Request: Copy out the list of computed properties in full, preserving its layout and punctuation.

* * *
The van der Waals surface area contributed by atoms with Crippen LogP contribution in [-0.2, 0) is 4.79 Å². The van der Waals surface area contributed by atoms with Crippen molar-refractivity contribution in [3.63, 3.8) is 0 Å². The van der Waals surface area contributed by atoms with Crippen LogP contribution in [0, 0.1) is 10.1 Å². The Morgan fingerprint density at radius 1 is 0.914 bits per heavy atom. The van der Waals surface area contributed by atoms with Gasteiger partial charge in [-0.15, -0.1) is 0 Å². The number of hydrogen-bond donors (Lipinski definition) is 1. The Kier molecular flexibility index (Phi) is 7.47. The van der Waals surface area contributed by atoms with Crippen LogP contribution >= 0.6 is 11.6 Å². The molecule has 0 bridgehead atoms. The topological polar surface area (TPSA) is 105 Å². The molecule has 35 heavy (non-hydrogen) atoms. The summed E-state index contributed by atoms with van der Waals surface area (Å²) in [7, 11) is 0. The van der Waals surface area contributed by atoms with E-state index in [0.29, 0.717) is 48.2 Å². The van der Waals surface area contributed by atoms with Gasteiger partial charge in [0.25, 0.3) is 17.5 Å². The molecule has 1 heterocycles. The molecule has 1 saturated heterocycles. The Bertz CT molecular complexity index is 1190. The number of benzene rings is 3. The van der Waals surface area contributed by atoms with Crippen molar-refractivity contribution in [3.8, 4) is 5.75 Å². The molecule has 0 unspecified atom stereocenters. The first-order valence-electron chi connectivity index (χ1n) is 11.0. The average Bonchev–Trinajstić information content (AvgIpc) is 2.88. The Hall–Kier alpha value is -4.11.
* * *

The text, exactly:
The van der Waals surface area contributed by atoms with Crippen LogP contribution in [-0.2, 0) is 4.79 Å². The van der Waals surface area contributed by atoms with Crippen molar-refractivity contribution in [3.63, 3.8) is 0 Å². The van der Waals surface area contributed by atoms with Crippen LogP contribution in [0, 0.1) is 10.1 Å². The Morgan fingerprint density at radius 1 is 0.914 bits per heavy atom. The van der Waals surface area contributed by atoms with Gasteiger partial charge in [-0.15, -0.1) is 0 Å². The number of hydrogen-bond donors (Lipinski definition) is 1. The Kier molecular flexibility index (Phi) is 7.47. The van der Waals surface area contributed by atoms with Crippen LogP contribution >= 0.6 is 11.6 Å². The molecule has 0 bridgehead atoms. The topological polar surface area (TPSA) is 105 Å². The molecule has 35 heavy (non-hydrogen) atoms. The summed E-state index contributed by atoms with van der Waals surface area (Å²) in [7, 11) is 0. The van der Waals surface area contributed by atoms with E-state index in [0.29, 0.717) is 48.2 Å². The van der Waals surface area contributed by atoms with Gasteiger partial charge in [0.25, 0.3) is 17.5 Å². The molecule has 1 heterocycles. The molecule has 1 saturated heterocycles. The Bertz CT molecular complexity index is 1190. The number of benzene rings is 3. The van der Waals surface area contributed by atoms with Crippen molar-refractivity contribution in [3.8, 4) is 5.75 Å². The molecule has 0 unspecified atom stereocenters. The first-order valence-electron chi connectivity index (χ1n) is 11.0. The average Bonchev–Trinajstić information content (AvgIpc) is 2.88. The Hall–Kier alpha value is -4.11.